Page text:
As we have seen, there is really no Biblical authority for the tradition of a Russian invasion of Israel. Such an invasion may possibly take place some day, but it would not be a fulfillment of Bible prophecy nor a necessary prelude to Christ’s Second Coming.

Many modern observers have noted, since the collapse of the Soviet Union, that Russia has declined greatly as a military power, which raises the question of whether Russia, which can no longer control its own reduced territory, has the power or the willingness to mount an invasion of a country as distant as Israel.

An article in the October 13, 2003 issue of the New Yorker states that "The Russian Army, the inheritor of the structures, arms, and tactics, of the Soviet armed forces, is now a shambles: a psychological wreck, a material ruin."

Jeffrey Taylor, in the article "Russia is Finished" in the May 2001 Atlantic Monthly, says, "One of the most spectacular elements of the Soviet Union’s collapse has been Russia’s fall from military superpower No. 2 to a country whose army can be neutralized by bands of irregulars fighting with little more than the weapons on their backs."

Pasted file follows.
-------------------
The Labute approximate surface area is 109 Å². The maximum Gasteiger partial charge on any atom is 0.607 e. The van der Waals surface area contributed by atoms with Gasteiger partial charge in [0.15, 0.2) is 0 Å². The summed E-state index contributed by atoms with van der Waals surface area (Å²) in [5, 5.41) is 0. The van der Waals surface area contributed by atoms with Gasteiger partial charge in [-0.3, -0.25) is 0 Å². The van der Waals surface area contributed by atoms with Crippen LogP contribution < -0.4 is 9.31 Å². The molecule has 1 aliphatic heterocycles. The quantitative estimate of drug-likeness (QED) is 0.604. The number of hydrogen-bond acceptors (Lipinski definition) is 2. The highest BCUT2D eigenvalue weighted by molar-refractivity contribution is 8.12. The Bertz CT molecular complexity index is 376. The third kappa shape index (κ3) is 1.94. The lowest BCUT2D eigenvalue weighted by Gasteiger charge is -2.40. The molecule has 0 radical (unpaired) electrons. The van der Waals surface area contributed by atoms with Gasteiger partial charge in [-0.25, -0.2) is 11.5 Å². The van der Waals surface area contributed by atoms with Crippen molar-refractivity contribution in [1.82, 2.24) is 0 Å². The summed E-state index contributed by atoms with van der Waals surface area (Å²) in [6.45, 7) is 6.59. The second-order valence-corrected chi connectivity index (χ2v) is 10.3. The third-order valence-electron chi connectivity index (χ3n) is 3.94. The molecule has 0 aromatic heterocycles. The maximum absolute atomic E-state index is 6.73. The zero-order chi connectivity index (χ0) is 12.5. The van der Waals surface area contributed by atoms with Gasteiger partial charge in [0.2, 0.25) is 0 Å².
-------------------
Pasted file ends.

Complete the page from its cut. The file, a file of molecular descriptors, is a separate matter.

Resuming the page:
This theme of the disintegration of Russian military power is also presented in the 1997 book "One Point Safe" by Andrew and Leslie Cockburn.

Some have insisted that Russia still has powerful military capabilities which are being cleverly concealed from us, and that recent Russian setbacks in Chechnya have been allowed to take place in order to fool us into believing that Russia is powerless.

Perhaps the jury is still out, as to just how much military muscle can be mustered by the Russians. Meantime, we should be cautious about building speculative prophetical dogmas based on the future activities of a country such as Russia, which simply may not have the power or capacity to bring about the events that are so confidently predicted in prophecy conferences.